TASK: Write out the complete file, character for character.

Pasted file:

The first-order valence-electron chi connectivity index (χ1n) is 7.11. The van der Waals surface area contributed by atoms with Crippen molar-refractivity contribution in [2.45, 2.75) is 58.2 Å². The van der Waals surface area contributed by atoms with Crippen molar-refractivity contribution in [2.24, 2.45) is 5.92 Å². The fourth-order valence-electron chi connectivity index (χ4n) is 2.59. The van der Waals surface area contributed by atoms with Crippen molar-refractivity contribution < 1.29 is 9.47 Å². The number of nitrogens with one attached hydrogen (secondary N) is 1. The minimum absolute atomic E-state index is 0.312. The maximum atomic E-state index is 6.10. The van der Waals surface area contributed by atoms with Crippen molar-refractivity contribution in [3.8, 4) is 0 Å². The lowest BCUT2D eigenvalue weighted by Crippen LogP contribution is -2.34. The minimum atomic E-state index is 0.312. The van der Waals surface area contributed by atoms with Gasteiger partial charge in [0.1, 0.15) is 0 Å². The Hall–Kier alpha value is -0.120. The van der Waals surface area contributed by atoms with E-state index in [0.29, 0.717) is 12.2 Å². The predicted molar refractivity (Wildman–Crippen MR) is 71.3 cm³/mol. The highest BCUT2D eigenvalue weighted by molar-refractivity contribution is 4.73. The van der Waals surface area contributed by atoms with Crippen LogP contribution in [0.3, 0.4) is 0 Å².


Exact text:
The first-order valence-electron chi connectivity index (χ1n) is 7.11. The van der Waals surface area contributed by atoms with Crippen molar-refractivity contribution in [2.45, 2.75) is 58.2 Å². The van der Waals surface area contributed by atoms with Crippen molar-refractivity contribution in [2.24, 2.45) is 5.92 Å². The fourth-order valence-electron chi connectivity index (χ4n) is 2.59. The van der Waals surface area contributed by atoms with Crippen molar-refractivity contribution < 1.29 is 9.47 Å². The number of nitrogens with one attached hydrogen (secondary N) is 1. The minimum absolute atomic E-state index is 0.312. The maximum atomic E-state index is 6.10. The van der Waals surface area contributed by atoms with Crippen molar-refractivity contribution in [3.8, 4) is 0 Å². The lowest BCUT2D eigenvalue weighted by Crippen LogP contribution is -2.34. The minimum atomic E-state index is 0.312. The van der Waals surface area contributed by atoms with Gasteiger partial charge in [0.1, 0.15) is 0 Å². The Hall–Kier alpha value is -0.120. The van der Waals surface area contributed by atoms with E-state index in [0.29, 0.717) is 12.2 Å². The predicted molar refractivity (Wildman–Crippen MR) is 71.3 cm³/mol. The highest BCUT2D eigenvalue weighted by molar-refractivity contribution is 4.73. The van der Waals surface area contributed by atoms with Crippen LogP contribution in [0.3, 0.4) is 0 Å².